24hr Race Bike Setup- Mtbr.com
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  1. #1
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    24hr Race Bike Setup

    For those of you that have raced 24hr events in the past, I'm curious about bike setup and what made the biggest difference (tires, lights, frame, kit, etc.)

    I raced the Oregon 24 last year, which got cut to 12hrs because it was entirely snowed out yet ended up 2nd in the solo open field. Had I known they were cutting it in half I would have paced myself differently.

    Anyways, I plan on racing my Specialized Epic HT again, and am considering ergo grips, a Power saddle and better tire casing.

  2. #2
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    To be honest about equipment, I think my bestest improvement was di2. Why? well at the end of the day when cable shifting goes to hell (dirty, stretched, whatever) that shit still works flawlessly. Can be spendy to implement if you don't have hookups but if you're patient you could probalby scrape up a 1x xt setup for ~$5-600.

    Otherwise, nothing special really. As I've gotten older I tend to like a bigger fork. Haven't used my sc32 much this year and am rocking a 32 x 120mm at the moment.

    imo, most of the difficulty (assuming you have the fitness to complete) is mental. are you able to recognize when you're heading into your bad place or do you only realize it after you've been there for a while. Having a good pit crew who can identify when you need a kick in the ass or a hug and a piece of pizza is huge.

    Depending on where I'm at in the standings and/or conditions, I like to change my kit at least once. Soooo damn refreshing. Saw somewhere (here? ???) that someone likes to throw a new set of bibs OVER their existing ones. That might feel neat too if you're riding a HT (which I do too mostly).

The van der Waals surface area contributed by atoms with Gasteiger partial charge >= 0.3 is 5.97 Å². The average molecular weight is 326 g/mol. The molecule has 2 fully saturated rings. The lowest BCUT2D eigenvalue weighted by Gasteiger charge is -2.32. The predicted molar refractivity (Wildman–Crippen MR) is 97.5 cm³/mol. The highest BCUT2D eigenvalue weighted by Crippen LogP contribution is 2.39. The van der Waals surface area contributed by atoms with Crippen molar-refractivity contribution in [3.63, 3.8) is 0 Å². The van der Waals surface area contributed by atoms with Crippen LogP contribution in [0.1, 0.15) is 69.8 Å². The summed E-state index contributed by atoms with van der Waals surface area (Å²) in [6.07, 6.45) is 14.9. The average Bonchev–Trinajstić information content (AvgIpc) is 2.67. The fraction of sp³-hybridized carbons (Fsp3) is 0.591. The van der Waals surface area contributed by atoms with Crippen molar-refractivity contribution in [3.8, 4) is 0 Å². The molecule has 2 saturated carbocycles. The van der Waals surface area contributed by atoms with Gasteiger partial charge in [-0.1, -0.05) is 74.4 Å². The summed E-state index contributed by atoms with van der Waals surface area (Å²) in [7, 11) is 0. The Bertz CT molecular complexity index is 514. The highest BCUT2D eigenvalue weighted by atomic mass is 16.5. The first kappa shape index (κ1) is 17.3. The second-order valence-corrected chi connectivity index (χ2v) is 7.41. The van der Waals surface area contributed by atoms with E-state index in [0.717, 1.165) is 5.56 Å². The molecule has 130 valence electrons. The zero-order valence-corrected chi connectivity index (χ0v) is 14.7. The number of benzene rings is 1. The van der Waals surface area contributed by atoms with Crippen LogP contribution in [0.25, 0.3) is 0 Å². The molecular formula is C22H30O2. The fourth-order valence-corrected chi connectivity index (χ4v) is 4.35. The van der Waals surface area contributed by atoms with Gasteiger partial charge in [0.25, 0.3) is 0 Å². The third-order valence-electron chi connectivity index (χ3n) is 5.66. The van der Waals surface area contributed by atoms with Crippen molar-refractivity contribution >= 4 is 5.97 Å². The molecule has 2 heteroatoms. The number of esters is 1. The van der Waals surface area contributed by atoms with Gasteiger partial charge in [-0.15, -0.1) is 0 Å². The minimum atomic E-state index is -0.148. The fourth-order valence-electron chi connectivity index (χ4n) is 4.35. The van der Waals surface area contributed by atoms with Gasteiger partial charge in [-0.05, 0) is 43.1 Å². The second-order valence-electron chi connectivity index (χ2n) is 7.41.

My really loose thumbrules...

    No caffeine until after at least 8hrs - and even then I try to wait until a few hours after dark for when I REALLY need the pickup.

    I like to rotate foods - one lap CarboRocket @ ~250cal/bottle, one lap lighter drink (maybe skratch) and a gel/bar, one lap grilled cheeze and water... ...etc. but almost every lap I'll have a few ounces of some protein drink like ensure just to keep the calories coming from something other than sugar/carbs. I can do a full trip on liquid calories but I'll hate myself for the last bit of the day and most of the next. Oooooh, if you do start to get a sour stomach try some probiotics or a bit of yogurt. maybe too anecdotal.

    Music - if allowed but only when I "need" it. I can bust out 6-8hrs pretty easily. It's usually after that when things are more likely to start going South. I use the "bone conducting" headphones - trekz shokz or something like that and can hear reasonably well. Not as much of an issue at night when the lights come on.

    Remember to have fun and encourage other riders - this tends to help keep me out of the darkness as well

  3. #3
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    Quote Originally Posted by andrioabero View Post
    For those of you that have raced 24hr events in the past, I'm curious about bike setup and what made the biggest difference (tires, lights, frame, kit, etc.)

    I raced the Oregon 24 last year, which got cut to 12hrs because it was entirely snowed out yet ended up 2nd in the solo open field. Had I known they were cutting it in half I would have paced myself differently.

    Anyways, I plan on racing my Specialized Epic HT again, and am considering ergo grips, a Power saddle and better tire casing.
    Excellent advice from Walt Disney's Frozen Head although I can't speak to di2 because I have no need for that on my singlespeed.

    If I remember correctly I've raced a few of the 100 milers with you in the NW (...I think we've crossed paths on Strava as well) and you likely have your bike setup dialed. What I will say is there's a big difference between 12 hours and 24 hours. It's pretty easy to go to a dark place around 2-4 am when you're getting fatigued and you've got a few hours until the sun comes back up. You just have to grind through it and DO NOT STOP. It's so easy to sit down for a minute and all of a sudden you can have thoughts of taking a longer break.

    The wild card for me is nutrition. It helps to have a lot of options because absolutely nothing sounds appetizing in the middle of the night. Something hot can make a big difference on a cold night. And maybe I'm "special" but some 24 hour courses give me an upset stomach. It happened in Oregon 24 two years ago and twice in the Enchanted Forest. This year I learned having some Tums helped.